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November 7, 2015

Assisted dying in Quebec

Reuel S. Amdur

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Quebec will begin providing euthanasia and assisted suicide for patients beginning this December (2015). The province took considerable time to "get it right." The bill was first introduced by Parti Québécois Member of the Quebec National Assembly Véronique Hivon in 2013, under a PQ government.

However, it was finally passed under a Liberal government in 2014.  It underwent 18 months of all-party analysis and development, involving international travel to visit jurisdictions with such legislation.

This February, the Supreme Court reversed its 1993 decision in the Sue Rodriguez case, where she, suffering from ALS (Lou Gehrig’s disease), was denied a right to physician-assisted death.  The Court this time tossed out the ban on euthanasia, giving Parliament one year to bring in new legislation.  Otherwise, Canada would lack a legal framework.  Either each province may adopt its own regulations or doctors will act on their own judgment.

So what was the Harper government’s reaction to the Court’s decision?  The Tories are clearly unhappy with it. They set up a panel to advise on the issue, appointing panel members known for their opposition to assisted dying.  They let it be known that they will ask the court for more time to bring in legislation, after the election, should we continue to be bound by the Tories.  It seems doubtful that the court would agree to such stalling.

Quebec’s law applies to persons covered by its health insurance, Quebec residents.  The person must be 18 or older and capable of giving consent, be at the end of life, suffering from a serious and incurable illness, in an advanced state of irreversible decline in capacities, and experiencing “constant and unbearable physical or psychological suffering which cannot be relieved in a manner the patient deems tolerable.”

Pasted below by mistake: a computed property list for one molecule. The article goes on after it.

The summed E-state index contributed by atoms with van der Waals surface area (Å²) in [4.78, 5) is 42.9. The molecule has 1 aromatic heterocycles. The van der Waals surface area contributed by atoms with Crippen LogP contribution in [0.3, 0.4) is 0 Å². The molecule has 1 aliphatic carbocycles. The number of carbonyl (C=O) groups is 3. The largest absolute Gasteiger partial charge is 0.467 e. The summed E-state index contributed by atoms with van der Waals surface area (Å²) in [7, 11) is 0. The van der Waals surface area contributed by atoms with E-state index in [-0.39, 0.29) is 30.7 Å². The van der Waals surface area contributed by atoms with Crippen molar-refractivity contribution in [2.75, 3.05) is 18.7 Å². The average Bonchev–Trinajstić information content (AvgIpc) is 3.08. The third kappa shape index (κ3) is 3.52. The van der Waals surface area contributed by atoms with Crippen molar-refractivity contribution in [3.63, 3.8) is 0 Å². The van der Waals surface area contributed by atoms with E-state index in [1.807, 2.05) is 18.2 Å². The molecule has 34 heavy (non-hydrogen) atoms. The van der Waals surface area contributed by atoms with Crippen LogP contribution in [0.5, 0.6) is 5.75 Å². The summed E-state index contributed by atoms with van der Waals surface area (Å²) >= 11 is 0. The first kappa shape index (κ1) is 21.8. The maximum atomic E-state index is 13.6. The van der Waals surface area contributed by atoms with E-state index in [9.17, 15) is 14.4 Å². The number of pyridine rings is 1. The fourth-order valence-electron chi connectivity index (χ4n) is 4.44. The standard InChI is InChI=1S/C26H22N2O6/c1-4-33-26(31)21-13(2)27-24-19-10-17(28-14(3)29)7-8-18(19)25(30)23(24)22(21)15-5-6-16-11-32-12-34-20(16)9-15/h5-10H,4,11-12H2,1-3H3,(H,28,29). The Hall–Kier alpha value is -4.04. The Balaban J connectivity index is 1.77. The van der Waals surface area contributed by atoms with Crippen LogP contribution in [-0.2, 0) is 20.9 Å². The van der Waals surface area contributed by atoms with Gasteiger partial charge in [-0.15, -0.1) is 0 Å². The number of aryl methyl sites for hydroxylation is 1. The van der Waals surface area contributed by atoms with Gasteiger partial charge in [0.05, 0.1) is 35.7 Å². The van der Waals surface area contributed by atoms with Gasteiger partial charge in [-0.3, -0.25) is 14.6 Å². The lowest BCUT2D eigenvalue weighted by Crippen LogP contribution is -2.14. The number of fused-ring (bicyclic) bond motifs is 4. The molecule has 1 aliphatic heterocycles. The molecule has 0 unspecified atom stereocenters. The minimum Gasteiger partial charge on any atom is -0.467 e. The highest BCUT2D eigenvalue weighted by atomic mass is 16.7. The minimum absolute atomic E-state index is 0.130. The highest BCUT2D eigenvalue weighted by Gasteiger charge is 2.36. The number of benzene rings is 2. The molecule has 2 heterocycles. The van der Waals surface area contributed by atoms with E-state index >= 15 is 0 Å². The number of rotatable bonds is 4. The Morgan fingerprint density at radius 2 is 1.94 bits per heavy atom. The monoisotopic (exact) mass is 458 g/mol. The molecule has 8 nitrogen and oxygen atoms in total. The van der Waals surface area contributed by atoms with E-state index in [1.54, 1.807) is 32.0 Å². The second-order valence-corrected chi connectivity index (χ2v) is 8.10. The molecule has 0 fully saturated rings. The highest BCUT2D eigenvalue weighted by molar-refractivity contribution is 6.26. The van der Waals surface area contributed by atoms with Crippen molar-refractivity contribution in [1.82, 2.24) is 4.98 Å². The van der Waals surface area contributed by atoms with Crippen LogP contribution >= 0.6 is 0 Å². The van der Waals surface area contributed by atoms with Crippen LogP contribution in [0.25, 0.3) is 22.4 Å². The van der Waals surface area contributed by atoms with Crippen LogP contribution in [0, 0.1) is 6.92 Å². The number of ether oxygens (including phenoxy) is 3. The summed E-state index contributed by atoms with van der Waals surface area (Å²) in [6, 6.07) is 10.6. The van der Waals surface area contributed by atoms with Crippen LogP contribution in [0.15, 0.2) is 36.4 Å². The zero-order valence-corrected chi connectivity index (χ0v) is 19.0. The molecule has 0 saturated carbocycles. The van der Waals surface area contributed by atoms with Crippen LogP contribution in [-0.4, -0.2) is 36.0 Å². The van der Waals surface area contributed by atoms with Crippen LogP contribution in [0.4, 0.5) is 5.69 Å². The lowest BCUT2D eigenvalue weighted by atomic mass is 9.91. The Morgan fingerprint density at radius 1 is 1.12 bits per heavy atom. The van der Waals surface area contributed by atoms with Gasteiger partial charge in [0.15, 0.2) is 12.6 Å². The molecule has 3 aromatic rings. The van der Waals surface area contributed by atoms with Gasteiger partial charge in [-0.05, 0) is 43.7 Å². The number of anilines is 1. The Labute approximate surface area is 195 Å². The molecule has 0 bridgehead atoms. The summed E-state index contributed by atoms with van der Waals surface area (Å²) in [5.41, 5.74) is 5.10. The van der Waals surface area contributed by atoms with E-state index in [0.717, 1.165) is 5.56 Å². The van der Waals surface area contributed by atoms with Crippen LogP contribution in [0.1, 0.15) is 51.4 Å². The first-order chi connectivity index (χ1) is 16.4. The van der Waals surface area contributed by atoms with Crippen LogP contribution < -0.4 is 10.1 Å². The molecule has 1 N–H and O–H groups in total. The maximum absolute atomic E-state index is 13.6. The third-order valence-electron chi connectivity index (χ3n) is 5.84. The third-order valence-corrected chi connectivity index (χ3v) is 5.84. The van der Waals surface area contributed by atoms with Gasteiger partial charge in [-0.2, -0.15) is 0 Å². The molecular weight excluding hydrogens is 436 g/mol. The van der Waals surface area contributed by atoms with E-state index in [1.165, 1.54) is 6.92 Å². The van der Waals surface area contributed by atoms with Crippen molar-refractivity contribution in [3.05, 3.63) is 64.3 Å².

The administration of the services must be by a physician.  It may not be passed on to a nurse or other health care worker.  There are of course detailed requirements regarding record-keeping and assurance that action taken is in accord with the patient’s wishes.

The physician is in the centre of all of this.  He is the one who checks with the patient and administers the medication.  The doctor-oriented approach is part of the current Liberal government’s orientation, with Philippe Couillard, the Premier, a brain surgeon.  He has appointed a number of physicians to prominent posts in his government.

In Oregon, the patient must self-administer the lethal dose, for example, mixed in apple sauce.  Interestingly, as a result many of the suicide doses remain unused.  Patients keep them at hand “just in case.”  There is, however, a drawback.  The person must be physically able to take the medication.  No one can put it in his mouth.  There is a low level of uptake on the law in Oregon and an even lower level of follow-through to death.  In 2014, 155 prescriptions were issued, resulting in 105 deaths.  The legislation in that state was adopted in 1997.  Hence, the slippery-slope fear was not fulfilled in Oregon.

The story in the Netherlands is rather different.  Euthanasia in that country has a history dating back to 1973, when, faced with a case, a court set down criteria, further clarified in the following decade.  Actual legislation did not come in till 2002.  Since that time, there have been a number of disturbing cases and cases in which the required documentation was lacking.  Dutch writers Henk ten Have and Jos Welie cite instances where people were terminated without consultation and consent, where a politician with no medical or psychological disability opted to die because he was just tired of living, and many cases where formal reports were neglected.  Their account is found in their book Death and Medical Power (2005).

The Dutch slippery slope might be the consequence of a long period of gestation during which a certain latitude developed.  The implication for Canada is that the foot-dragging of the Harper government on this issue and the lack of federal leadership is more likely to lead to the slippery-slope phenomenon.

Our two Dutch authors note that, in an experiment, when patients were given palliative care as an alternative, most withdrew their request for euthanasia.  Those who did not had to leave the hospice to receive their euthanasia. That experience points to a problem in Quebec.

The hospices in Quebec have announced that they will not make provision of euthanasia available in their facilities.  In any case, there is a shortage of hospices in the province.  Nevertheless, those choosing death may need to move out of their hospice, not a comforting situation for them.

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